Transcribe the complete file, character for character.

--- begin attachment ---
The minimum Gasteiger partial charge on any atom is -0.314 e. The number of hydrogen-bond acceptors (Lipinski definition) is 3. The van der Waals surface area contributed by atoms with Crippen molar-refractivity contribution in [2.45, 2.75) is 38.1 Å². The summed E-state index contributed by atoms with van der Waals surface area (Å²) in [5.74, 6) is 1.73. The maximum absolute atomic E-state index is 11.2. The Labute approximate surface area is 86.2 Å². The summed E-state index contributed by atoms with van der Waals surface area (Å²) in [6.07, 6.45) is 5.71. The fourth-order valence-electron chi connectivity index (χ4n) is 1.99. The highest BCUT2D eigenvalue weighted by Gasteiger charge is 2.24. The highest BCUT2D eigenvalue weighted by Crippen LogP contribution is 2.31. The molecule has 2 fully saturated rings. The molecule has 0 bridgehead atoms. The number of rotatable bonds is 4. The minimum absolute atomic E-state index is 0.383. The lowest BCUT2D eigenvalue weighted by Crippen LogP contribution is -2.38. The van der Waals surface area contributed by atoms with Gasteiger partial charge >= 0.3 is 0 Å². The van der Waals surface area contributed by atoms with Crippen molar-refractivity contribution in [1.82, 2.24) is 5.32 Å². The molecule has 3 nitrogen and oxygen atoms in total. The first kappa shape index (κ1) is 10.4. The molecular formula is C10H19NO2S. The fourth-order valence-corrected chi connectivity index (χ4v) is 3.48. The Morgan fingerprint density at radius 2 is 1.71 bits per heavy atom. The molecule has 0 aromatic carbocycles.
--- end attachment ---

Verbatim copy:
The minimum Gasteiger partial charge on any atom is -0.314 e. The number of hydrogen-bond acceptors (Lipinski definition) is 3. The van der Waals surface area contributed by atoms with Crippen molar-refractivity contribution in [2.45, 2.75) is 38.1 Å². The summed E-state index contributed by atoms with van der Waals surface area (Å²) in [5.74, 6) is 1.73. The maximum absolute atomic E-state index is 11.2. The Labute approximate surface area is 86.2 Å². The summed E-state index contributed by atoms with van der Waals surface area (Å²) in [6.07, 6.45) is 5.71. The fourth-order valence-electron chi connectivity index (χ4n) is 1.99. The highest BCUT2D eigenvalue weighted by Gasteiger charge is 2.24. The highest BCUT2D eigenvalue weighted by Crippen LogP contribution is 2.31. The molecule has 2 fully saturated rings. The molecule has 0 bridgehead atoms. The number of rotatable bonds is 4. The minimum absolute atomic E-state index is 0.383. The lowest BCUT2D eigenvalue weighted by Crippen LogP contribution is -2.38. The van der Waals surface area contributed by atoms with Gasteiger partial charge >= 0.3 is 0 Å². The van der Waals surface area contributed by atoms with Crippen molar-refractivity contribution in [1.82, 2.24) is 5.32 Å². The molecule has 3 nitrogen and oxygen atoms in total. The first kappa shape index (κ1) is 10.4. The molecular formula is C10H19NO2S. The fourth-order valence-corrected chi connectivity index (χ4v) is 3.48. The Morgan fingerprint density at radius 2 is 1.71 bits per heavy atom. The molecule has 0 aromatic carbocycles.